Since the rise of online dating over the past decade, many dating websites have come and gone.A common complaint shared by seasoned online daters who have tried various dating sites is that, rarely do the multitude of matchmaking services live up to their claims.A recent report issued by the New York Times weighs in explaining why numbers and formulas are unlikely to help forge the perfect couple.Hang on a minute, wasn't online dating designed to reduce the complexities of finding a partner in the first place?He said that the powers that be need to treat the matter with the utmost urgency as any further delay could result in not only the collapse of houses, but also loss of lives."It is high time that state-run agencies becomes proactive rather than reactive.Tri Met, more formally known as the Tri-County Metropolitan Transportation District of Oregon, is a public agency that operates mass transit in a region that spans most of the Portland metropolitan area in the U. Tri Met started operating a light rail system named MAX in 1986, which has since been expanded to 5 lines that now cover 59.7 miles (96.1 km), as well as a commuter rail line in 2009. Created in 1969 by the Oregon legislature, the district replaced five private bus companies that operated in the three counties; Multnomah, Washington, and Clackamas.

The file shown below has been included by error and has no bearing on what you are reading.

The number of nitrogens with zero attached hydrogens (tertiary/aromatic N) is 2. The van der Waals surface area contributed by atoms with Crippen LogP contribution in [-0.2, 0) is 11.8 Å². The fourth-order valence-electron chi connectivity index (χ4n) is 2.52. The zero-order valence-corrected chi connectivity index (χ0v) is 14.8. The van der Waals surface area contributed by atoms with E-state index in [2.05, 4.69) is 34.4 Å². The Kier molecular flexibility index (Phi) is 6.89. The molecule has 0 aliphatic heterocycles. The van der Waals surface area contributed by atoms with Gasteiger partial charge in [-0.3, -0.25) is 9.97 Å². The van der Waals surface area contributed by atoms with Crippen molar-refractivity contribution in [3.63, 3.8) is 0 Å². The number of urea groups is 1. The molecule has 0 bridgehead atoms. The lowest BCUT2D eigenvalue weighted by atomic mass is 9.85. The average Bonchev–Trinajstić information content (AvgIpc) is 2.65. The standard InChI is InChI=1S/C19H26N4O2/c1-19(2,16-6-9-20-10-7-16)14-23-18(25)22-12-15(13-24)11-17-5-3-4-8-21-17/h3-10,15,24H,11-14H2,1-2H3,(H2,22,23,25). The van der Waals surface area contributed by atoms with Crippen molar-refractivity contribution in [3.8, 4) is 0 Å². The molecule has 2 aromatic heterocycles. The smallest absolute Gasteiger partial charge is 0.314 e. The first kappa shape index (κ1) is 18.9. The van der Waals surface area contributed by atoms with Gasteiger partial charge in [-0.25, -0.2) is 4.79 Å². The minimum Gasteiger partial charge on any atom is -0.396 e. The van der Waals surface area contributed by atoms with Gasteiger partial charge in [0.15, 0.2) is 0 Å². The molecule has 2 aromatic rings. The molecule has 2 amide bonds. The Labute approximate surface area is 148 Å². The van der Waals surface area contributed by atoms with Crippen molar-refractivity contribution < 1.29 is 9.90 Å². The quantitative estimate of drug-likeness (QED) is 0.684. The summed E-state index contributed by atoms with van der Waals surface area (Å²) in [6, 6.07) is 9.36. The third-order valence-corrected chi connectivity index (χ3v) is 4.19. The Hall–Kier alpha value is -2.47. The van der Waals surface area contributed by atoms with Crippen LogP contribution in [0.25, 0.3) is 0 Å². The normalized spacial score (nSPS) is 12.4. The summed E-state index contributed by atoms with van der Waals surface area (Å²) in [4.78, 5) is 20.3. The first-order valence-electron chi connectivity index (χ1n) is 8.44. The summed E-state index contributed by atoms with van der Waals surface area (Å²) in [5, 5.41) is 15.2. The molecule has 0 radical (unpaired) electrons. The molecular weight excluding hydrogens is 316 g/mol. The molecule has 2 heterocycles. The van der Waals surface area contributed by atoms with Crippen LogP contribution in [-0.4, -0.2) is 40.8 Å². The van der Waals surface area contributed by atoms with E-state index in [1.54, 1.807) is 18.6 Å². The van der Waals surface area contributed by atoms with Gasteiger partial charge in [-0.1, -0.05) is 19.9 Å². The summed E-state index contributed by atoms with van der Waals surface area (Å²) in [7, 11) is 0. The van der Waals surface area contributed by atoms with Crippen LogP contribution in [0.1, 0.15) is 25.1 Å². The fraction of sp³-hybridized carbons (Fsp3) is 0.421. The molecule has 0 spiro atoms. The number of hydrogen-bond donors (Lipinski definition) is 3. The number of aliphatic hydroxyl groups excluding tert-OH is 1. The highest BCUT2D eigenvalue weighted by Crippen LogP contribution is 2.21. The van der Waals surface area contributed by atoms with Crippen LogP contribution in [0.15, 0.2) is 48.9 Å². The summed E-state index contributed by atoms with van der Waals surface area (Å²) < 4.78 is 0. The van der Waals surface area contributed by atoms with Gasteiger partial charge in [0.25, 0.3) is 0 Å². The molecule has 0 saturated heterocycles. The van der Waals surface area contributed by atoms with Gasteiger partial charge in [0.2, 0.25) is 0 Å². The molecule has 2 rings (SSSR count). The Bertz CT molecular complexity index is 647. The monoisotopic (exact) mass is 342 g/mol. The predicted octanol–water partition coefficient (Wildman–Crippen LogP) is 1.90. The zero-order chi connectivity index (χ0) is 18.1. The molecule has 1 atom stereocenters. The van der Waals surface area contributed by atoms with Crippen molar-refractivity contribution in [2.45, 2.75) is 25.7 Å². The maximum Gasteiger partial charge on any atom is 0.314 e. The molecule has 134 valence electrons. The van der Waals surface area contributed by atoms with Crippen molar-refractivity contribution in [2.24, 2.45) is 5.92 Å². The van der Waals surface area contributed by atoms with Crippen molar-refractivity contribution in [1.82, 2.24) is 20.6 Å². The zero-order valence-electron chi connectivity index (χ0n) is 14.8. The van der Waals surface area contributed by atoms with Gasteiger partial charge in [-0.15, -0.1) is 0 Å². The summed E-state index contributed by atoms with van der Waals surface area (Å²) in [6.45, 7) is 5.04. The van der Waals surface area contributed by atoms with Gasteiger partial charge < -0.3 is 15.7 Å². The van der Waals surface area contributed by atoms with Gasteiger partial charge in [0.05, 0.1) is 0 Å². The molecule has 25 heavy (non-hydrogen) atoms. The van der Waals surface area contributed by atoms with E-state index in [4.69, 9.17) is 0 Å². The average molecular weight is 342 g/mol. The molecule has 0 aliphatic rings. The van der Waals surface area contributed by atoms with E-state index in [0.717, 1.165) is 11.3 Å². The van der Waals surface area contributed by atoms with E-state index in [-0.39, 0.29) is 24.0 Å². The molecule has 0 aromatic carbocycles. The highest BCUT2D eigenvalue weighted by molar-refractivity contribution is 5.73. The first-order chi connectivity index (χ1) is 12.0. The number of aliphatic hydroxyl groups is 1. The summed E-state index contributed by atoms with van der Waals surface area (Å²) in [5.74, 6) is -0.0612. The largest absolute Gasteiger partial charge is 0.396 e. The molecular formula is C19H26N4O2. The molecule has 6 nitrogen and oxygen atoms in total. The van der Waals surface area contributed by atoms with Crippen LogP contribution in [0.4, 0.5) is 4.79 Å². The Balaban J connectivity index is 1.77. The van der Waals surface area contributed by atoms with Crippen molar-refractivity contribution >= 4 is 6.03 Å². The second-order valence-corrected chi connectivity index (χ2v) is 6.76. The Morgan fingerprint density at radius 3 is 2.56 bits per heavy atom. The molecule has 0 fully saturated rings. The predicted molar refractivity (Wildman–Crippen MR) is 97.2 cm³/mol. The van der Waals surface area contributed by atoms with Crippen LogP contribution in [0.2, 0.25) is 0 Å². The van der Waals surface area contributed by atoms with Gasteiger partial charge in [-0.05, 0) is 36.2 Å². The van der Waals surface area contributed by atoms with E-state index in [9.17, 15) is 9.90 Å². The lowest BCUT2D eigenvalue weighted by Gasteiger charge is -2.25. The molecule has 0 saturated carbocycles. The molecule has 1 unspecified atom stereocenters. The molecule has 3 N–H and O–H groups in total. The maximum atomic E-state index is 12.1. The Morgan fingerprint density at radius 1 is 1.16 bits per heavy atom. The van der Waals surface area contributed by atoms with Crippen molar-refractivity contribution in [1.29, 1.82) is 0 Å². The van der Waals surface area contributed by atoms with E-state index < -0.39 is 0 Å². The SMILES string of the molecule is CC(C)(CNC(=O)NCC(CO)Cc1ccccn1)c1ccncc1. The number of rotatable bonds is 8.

The new public agency was created by an ordinance of the Portland city council, under provisions of a law enacted by the 1969 Oregon Legislature, and took over all of Rose City Transit's service and fleet effective December 1, 1969.
In the article “Physical Graffiti: Tattoo You” in Envoy Magazine issue 7.4, Deacon Robert Lukosh from the Archdiocese of Portland wrote that tattoos are morally permissible as long as they respect the dignity of the person: “Body art as a form of adornment, that is ordered to the ultimate good of the person and to humanity, if it observes modesty and avoids vanity, and if it respects the fundamental integrity of the human person—including the integrity of the body—can be morally permissible.” However some argue that Scripture prohibits tattoos in the Old Testament book of Leviticus: “Do not lacerate your body for the dead, and do not tattoo yourselves. The law was meant to communicate to people that mourning wasn’t necessary if they believed in God’s salvation.
It also sought to prevent people from hurting themselves (tattooing could be deadly back then).
Love or loathe them, perspectives continue to differ regarding the appropriateness and morality of tattoos. “Not exactly,” according to Mark Hart of Life Teen International, who’s affectionately known as the Bible Geek.
Which made me wonder: What does the Church say about it? Hart explained that this verse referred to the ancient mourning practices of the Canaanites that were forbidden for the Israelites.